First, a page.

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Great Antiques Are Left Pristine, but Veteran PBS Show that Finds Those Antiques Never Stops Refinishing Itself
January 3, 2020  | By Tom Brinkmoeller  | 1 comment

In her 2009 book, Antiques Roadshow Behind the Scenes, the program’s executive producer for the last two decades, Marsha Bemko, describes how the Antiques Roadshow (ARS) entourage rolls into a town, executes a well-practiced but still-complex setup, instructs its many local volunteers about their roles and, by the time the doors open and ticket holders enter the next day, up to 300 people have gone from prep to air-ready start in a remarkably efficient way.

It easily could be said Bemko and company hit the ground running.

The 24th season of the popular PBS series debuts Jan. 6. Later that month, during a visit to this season's second stop, West Fargo, N.D., a guest getting a watch appraisal also hits the ground — but not running; from a standstill. The appraisal exceeded his dreams, it seems, and falling was his body's shocked reaction. In order not to ruin any viewer's fun, no spoiler here — except that Ms. Bemko said the drop to the ground was a memorable first.

So memorable, in fact, that the footage has supplanted the 2007 Andy Warhol "soup can" appraisal she had shown for years to venue volunteers the night before the event at a reception she calls "Rah-Rah Roadshow."

An executive producer's ability to fire up those who make the season's 15 annual episodes sparkle is an important factor. But simply "rah-rah" hasn't made it possible for this series to attract 8 million viewers each week over so many seasons. The Fargo watch appraisal is another example of the unscripted and unpredictable magic that keeps those millions tuning in. But she believes the popularity would not last unless the series is kept fresh. That's why, when the watch owner hit the ground, he didn't do so on a convention-center floor. This will be the third season that ARS has replaced large-hall settings for more diverse, usually a bit opulent and — when possible — outdoor settings.

Ms. Bemko said that even though these venues are more challenging than places where a roof, climate control, and loading docks were a given, making the site an additional reason to watch "adds another level of energy" to the series. "Each venue is so different . . . we learn as we go."

Weather now can be one of the new challenges, with each location having "a sunny-day plan and a rainy-day plan," she said. That plan requires making detailed CAD site-use drawings of the properties for each possibility and switching, quickly, if necessary. When the show visited Louisville's Churchill Downs, some appraisals were done in horse stalls — though weather-protected, these weren't really popular with some of the appraisers who ended up in the not-too-fragrant settings, she shared.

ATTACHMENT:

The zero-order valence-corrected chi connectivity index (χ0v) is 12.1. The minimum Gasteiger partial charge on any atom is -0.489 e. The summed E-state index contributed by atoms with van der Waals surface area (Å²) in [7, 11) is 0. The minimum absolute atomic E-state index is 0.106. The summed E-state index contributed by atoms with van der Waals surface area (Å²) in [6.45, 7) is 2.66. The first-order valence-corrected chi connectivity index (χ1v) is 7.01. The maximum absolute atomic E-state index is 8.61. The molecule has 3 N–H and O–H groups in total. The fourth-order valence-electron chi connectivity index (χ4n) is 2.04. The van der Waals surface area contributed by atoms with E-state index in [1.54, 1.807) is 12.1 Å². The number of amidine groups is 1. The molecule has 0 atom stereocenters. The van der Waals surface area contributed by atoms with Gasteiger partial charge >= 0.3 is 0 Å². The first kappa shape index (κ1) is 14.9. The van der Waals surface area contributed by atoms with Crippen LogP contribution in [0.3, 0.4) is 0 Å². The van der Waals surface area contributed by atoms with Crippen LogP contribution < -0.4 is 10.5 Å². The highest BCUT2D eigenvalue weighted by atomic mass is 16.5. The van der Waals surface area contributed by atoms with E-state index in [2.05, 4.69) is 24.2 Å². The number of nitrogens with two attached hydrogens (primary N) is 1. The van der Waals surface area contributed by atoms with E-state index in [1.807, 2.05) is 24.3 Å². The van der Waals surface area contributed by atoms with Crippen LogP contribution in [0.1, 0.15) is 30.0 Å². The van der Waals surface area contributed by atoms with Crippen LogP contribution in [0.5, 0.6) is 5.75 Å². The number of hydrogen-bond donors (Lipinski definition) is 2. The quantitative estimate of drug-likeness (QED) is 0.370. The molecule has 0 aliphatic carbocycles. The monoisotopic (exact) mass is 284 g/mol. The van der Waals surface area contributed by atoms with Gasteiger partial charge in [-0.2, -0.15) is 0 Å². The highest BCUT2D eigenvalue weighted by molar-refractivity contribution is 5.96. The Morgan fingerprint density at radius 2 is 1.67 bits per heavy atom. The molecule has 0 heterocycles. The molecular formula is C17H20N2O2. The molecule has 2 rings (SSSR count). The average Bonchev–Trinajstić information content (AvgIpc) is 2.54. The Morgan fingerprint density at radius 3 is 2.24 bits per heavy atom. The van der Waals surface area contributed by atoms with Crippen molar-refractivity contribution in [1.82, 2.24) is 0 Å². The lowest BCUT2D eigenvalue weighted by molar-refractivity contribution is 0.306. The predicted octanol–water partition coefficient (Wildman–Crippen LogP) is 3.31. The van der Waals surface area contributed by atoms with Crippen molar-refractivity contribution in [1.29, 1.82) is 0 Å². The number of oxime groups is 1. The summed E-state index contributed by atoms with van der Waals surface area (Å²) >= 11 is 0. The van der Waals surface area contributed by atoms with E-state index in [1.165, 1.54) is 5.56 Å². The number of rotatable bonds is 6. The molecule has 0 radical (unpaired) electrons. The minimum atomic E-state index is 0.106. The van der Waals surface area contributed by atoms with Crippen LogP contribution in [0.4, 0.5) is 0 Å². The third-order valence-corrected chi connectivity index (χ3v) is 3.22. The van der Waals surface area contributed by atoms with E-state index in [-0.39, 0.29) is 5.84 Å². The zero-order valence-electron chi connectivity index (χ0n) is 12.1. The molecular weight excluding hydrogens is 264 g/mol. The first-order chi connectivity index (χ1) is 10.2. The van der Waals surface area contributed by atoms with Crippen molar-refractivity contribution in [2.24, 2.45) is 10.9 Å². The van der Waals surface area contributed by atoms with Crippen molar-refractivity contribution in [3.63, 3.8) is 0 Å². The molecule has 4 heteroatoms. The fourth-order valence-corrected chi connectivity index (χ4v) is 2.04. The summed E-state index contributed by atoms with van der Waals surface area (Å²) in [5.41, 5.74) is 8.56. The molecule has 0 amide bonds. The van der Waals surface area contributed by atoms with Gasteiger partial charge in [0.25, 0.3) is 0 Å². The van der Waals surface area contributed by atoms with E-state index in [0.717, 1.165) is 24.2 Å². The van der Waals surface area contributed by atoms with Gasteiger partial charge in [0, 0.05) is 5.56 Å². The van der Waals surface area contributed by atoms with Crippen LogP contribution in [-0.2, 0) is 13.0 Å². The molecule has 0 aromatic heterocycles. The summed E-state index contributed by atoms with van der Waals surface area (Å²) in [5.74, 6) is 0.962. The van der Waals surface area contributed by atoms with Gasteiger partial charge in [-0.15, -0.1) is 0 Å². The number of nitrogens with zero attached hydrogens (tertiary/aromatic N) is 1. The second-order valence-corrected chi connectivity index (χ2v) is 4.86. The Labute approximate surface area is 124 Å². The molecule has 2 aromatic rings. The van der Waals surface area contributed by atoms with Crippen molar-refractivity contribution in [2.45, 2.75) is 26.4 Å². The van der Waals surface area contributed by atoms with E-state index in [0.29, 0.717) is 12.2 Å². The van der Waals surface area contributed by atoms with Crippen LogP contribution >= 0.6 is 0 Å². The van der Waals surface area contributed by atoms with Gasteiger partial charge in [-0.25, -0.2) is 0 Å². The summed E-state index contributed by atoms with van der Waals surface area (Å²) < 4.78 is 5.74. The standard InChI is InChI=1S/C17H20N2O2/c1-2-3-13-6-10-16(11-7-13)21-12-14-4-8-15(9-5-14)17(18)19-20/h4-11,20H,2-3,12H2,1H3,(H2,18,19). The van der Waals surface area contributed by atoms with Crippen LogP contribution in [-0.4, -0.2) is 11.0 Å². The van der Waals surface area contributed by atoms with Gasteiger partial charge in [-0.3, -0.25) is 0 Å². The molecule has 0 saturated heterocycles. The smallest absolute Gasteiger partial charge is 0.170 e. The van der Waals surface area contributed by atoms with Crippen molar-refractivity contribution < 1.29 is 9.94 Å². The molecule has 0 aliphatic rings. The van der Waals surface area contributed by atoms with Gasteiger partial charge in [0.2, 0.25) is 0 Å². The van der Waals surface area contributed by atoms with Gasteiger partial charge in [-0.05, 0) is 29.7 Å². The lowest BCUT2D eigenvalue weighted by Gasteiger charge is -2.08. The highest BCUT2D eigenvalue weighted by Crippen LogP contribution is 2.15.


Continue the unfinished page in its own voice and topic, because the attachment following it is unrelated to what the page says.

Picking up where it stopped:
Several seasons back, ARS dropped the segments in which visits were made to a local museum or other historic location where a show expert would talk about some of the valuable items housed there.

Intricate ratings information, Ms. Bemko said, showed those were the times when viewers left the room for either relief and/or refreshment. The outings have been replaced with short inserts about points of interest in the visited location. Another recent addition has been brief appraisals, or "snapshots," in which all the relevant item information is quickly summed up, making it possible to share more items per show.

The format also has changed this year by replacing a host with a voice-over announcer — again, increasing the time spent on appraisals.

Each year's city visits begin in April and end about three months later. Then the editing begins in which so much accumulated material is reduced to fit into the hour-long show. It's a process Ms. Bemko and her producers revisit and revise almost endlessly, hoping for something as close to perfect as possible.

Still, she admitted, when she watches the final edit as it airs on PBS, "I’m still editing it in my head."

Another Roadshow twist this year is a separate half-hour offspring called Antiques Roadshow Recut. The Friday-night compilation of special appraisals from previous shows will premiere Jan. 3 (check local listings) on PBS.

Though the list of places that will show up on Season 25 hasn't been finalized yet, here are the places viewers will see this year and the dates on which they'll be broadcast (check local listings):

Jan. 6, 13, 20: Winterthur Museum, Garden and Library, Winterthur, Del. 
Jan. 27, Feb. 3, 10: Bonanzaville pioneer town, West Fargo, N.D. 
Feb. 17, 24, March 16: Crocker Art Museum, Sacramento, Calif. 
March 23, 30, April 13: Desert Botanical Garden, Phoenix, Ariz. 
April 20, 27, May 4: McNay Art Museum, San Antonio, Texas

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Which is some inspirational stuff.
Never knew that opinions might be this varied.
Thank you for all the enthusiasm to provide such helpful information here.

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Jan 17, 2023   |  Reply
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